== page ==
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The Penguins were never going to get a haul in the Jake Guentzel trade

The Pittsburgh Penguins, an extremely successful and popular NHL franchise that has seemingly had hockey’s top stars every year since 1984, aren’t used to selling anything at the trade deadline other than Stanley Cup playoff tickets.

Unfortunately, the 2023/2024 season has been one of reckoning for the Penguins. After narrowly missing the playoffs for the first time in 17 years a season ago, Pittsburgh is currently eight points out of a postseason spot with mere weeks left in the regular season.

Such a reality forced the Penguins to be sellers at this year’s deadline. Who was their top sellee? Jake Guentzel, Pittsburgh’s popular first-line winger, the man with 219 career goals and 466 points.

Guentzel made his NHL debut for the Penguins during the 2016/2017 campaign and helped them complete the second half of their run as back-to-back Stanley Cup champions. Guentzel was especially prolific in his first postseason in 2017, scoring 21 points in 25 games–including 13 goals. Guentzel, who played alongside Sidney Crosby for most of his career, scored 58 points in 58 postseason games for Pittsburgh.

Guentzel was one of the few players who knew how to vibe with Crosby, one of the greatest superstars the NHL has ever seen.

That all being said, Guentzel, like every other high-performing player, wanted to be paid a handsome contract. Full of expensive veteran superstars–including Crosby, Evgeni Malkin and Kris Letang–the Penguins were a bit hamstrung when it came to working out a new deal with Guentzel.

The 2023/2024 campaign would be Guentzel’s final one before becoming a free agent. He reportedly wanted a long-term contract approaching $9 million a year. A bit too rich for the salary-cap challenged Penguins. Trading Guentzel away at the deadline was the only option after it became obvious that, one, the two sides weren’t going to reach a new deal and, two, the Penguins clearly weren’t a Cup contender.

Guentzel quickly became the biggest asset on the market. What would Pittsburgh fetch for him? What would the bounty be?

Turns out, not as bountiful as Penguins fans–a crew that first made “Let’s trade our worst players for their best” famous–had hoped for. The Penguins traded Guentzel to the Carolina Hurricanes on Thursday in exchange for a veteran player, Michael Bunting; three prospects–including Ville Koivunen, Vasily Ponomarev and Cruz Lucius; and a conditional second-round draft pick that could turn into a first if Carolina makes it to the Stanley Cup Final.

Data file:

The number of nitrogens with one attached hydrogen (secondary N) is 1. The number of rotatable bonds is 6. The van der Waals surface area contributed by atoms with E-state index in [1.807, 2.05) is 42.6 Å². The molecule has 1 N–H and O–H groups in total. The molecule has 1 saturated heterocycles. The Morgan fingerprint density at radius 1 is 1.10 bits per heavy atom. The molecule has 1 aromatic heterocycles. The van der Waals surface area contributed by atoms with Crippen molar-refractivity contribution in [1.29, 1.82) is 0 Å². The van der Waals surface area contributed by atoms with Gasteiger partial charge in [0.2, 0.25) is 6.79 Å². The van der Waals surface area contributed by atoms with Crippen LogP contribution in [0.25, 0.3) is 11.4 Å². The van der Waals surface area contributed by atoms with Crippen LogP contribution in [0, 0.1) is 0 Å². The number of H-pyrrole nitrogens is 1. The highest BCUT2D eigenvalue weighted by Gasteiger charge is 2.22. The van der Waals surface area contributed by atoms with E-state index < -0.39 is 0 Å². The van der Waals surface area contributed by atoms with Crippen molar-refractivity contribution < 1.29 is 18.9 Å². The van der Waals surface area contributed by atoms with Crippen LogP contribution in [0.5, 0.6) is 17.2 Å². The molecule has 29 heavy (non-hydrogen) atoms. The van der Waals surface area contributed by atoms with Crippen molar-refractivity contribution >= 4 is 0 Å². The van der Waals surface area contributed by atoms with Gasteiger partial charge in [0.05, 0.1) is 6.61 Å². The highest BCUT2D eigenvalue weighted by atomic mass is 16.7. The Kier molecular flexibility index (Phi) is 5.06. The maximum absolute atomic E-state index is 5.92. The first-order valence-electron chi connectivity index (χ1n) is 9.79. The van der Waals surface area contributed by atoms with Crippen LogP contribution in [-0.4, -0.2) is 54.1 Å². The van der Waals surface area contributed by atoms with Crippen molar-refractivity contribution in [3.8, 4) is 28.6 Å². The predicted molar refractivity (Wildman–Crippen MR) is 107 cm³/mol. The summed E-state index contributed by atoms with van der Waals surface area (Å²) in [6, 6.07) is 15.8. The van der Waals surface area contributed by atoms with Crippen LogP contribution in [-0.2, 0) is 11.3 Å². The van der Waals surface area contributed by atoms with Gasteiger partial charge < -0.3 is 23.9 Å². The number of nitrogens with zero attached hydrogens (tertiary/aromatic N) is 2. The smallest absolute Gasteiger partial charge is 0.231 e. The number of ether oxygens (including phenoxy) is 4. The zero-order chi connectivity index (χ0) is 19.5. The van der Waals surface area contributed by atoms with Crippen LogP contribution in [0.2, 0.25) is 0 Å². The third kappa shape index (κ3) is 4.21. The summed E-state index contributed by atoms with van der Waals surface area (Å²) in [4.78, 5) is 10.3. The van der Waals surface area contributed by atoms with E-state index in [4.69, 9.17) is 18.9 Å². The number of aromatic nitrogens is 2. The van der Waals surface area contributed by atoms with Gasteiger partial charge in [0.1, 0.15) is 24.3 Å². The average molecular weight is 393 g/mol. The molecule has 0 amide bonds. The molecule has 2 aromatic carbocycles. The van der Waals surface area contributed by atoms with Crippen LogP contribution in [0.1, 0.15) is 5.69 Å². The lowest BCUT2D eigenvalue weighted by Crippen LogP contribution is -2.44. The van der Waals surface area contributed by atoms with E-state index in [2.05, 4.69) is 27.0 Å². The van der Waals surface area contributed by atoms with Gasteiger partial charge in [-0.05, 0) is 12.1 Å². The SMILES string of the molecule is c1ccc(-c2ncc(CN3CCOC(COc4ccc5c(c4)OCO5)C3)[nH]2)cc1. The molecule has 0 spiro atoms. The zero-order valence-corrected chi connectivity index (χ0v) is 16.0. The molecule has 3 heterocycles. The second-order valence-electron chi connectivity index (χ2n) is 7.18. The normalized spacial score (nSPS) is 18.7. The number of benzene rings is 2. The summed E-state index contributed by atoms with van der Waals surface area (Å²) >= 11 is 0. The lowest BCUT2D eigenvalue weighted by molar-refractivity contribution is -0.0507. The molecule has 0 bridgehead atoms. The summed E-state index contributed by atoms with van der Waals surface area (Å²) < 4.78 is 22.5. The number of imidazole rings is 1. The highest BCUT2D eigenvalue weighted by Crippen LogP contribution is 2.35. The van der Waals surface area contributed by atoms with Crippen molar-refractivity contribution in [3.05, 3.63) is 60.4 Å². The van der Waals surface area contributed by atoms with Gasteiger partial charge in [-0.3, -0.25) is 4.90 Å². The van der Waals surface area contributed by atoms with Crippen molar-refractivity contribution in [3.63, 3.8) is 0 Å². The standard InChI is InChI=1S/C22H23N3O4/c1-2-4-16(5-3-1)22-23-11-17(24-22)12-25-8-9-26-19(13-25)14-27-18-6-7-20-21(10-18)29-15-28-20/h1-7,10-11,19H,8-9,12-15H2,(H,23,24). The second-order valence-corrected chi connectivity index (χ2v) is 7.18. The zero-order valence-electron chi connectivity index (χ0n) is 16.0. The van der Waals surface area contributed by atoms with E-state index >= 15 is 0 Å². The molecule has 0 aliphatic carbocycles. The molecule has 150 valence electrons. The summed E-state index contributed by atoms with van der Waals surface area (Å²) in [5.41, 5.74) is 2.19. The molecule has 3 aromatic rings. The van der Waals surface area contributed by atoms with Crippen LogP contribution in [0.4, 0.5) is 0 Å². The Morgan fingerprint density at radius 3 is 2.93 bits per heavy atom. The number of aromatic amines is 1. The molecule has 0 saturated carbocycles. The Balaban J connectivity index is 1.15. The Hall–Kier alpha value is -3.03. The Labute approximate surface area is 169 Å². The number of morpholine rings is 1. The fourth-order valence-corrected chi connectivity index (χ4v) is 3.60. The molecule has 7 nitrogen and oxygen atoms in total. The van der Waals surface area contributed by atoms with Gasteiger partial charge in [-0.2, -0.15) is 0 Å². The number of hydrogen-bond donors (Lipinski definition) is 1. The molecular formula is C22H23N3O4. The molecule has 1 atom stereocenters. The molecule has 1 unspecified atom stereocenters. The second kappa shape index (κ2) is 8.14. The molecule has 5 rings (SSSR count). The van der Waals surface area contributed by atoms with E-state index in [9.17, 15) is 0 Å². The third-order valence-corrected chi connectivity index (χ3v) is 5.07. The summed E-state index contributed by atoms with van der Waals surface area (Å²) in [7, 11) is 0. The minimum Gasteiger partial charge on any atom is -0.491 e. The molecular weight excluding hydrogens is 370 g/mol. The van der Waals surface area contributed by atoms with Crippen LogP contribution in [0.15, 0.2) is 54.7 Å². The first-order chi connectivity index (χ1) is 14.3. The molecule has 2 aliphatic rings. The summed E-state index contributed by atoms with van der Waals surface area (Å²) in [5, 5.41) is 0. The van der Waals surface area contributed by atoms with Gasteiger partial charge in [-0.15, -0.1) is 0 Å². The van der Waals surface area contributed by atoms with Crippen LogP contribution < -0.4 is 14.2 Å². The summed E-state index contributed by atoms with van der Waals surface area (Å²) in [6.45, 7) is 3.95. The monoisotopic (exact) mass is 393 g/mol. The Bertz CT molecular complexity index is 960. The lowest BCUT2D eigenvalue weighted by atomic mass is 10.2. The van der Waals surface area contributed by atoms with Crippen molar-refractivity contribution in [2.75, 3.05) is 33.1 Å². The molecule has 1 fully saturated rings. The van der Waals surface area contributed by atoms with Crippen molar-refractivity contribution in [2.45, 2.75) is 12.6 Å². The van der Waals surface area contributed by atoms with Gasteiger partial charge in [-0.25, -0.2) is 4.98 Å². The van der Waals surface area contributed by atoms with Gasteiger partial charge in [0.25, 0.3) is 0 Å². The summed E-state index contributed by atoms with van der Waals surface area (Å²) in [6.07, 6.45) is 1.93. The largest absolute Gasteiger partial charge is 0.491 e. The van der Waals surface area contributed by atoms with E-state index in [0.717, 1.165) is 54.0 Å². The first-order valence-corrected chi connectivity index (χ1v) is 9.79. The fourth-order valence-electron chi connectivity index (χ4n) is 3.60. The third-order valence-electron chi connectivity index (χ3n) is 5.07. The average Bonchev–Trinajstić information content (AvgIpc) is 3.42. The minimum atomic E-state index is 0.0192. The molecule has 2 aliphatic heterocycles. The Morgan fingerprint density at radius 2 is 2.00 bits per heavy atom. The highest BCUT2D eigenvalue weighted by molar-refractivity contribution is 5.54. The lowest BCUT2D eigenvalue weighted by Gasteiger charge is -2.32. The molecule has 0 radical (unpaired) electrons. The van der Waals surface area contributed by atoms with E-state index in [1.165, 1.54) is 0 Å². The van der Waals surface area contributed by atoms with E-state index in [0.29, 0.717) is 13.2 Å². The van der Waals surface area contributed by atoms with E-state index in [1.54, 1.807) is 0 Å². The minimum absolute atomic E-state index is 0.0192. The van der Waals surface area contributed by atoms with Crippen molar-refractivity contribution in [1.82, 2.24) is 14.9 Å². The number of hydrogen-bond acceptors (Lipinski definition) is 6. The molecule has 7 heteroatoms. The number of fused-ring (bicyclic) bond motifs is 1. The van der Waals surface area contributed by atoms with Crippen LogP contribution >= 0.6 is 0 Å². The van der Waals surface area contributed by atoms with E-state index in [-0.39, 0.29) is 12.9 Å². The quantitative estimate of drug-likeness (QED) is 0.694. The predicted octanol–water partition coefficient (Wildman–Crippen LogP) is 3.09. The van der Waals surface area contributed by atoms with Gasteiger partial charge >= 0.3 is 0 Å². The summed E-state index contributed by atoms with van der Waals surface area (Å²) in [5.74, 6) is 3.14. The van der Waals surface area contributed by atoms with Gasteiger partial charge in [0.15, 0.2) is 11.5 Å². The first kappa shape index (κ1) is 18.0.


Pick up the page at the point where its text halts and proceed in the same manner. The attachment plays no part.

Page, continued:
That seems like a lot of quanity and lot a ton of quality. None of the three prospects were even in Carolina’s top five. As for Bunting, 28? He’s a slightly younger and less prolific version of Guentzel, who will turn 30 in October.

Why wasn’t there more of a return? Because Guentzel was a rental. First of all, no team that is contending for a title is going to give up a major asset from its NHL roster at the deadline; that would be stupid. Second of all, no team is going to give up its top prospect for a rent-a-player, especially when that player is closing in on 30 and has also expressed a desire to test free agency in the summer.

The time to trade Guentzel for maximum value would have been anytime before his free agent year. Even this past offseason would have been better. It would have given suitors a chance to work out a long-term contract with Guentzel as part of any trade.

Instead, Kyle Dubas, the team’s new president and general manager, orchestrated a trade for Erik Karlsson, the prolific offensive/defenseman, over the summer.

The idea was to give the Penguins, the oldest team in the NHL, one more chance at a championship. The core of Crosby, Malkin and Letang, who all have no-trade and no-movement clauses as part of their deals, wasn’t going anywhere. Therefore, Dubas had to continue to worry about the present and not the future.

The plan didn’t work. The Karlsson deal didn’t make the Penguins better. It just made it harder to blow the whole thing up and rebuild. Guentzel was the only moveable asset of great value, and Pittsburgh got all that it could for him.

Dubas recently said that the Penguins, an organization bereft of prospects due to many years of trying to acquire assets in order to win Cups, had to get much younger. The Guentzel trade helps to supply the farm system with some youthful prospects.

Are they great prospects? No, but Pittsburgh couldn’t even get a decent return for Jaromir Jagr back in 2001, and he just had his No. 68 jersey retired a few weeks ago.

Rent-a-players never seem to fetch the kind of return that everyone thinks they will prior to the deadline.

Again, after trading so many prospects and draft choices away in the name of winning Cups, after deciding to bring back Malkin and Letang two years ago, and after doubling down on the “now” by acquiring Karlsson last offseason, the Penguins have effectively painted themselves into a corner.

They can’t really move on from their core, and they don’t have the talent in the minors to replenish their NHL roster with the types of players who can make that core “younger” and faster.

The Penguins are in purgatory at the moment. They’re not really good enough to contend, but they also don’t have the ability to blow the whole thing up.

They can blow part of it up, however, and that all started with the trading of Jake Guentzel in exchange for youth and quantity.


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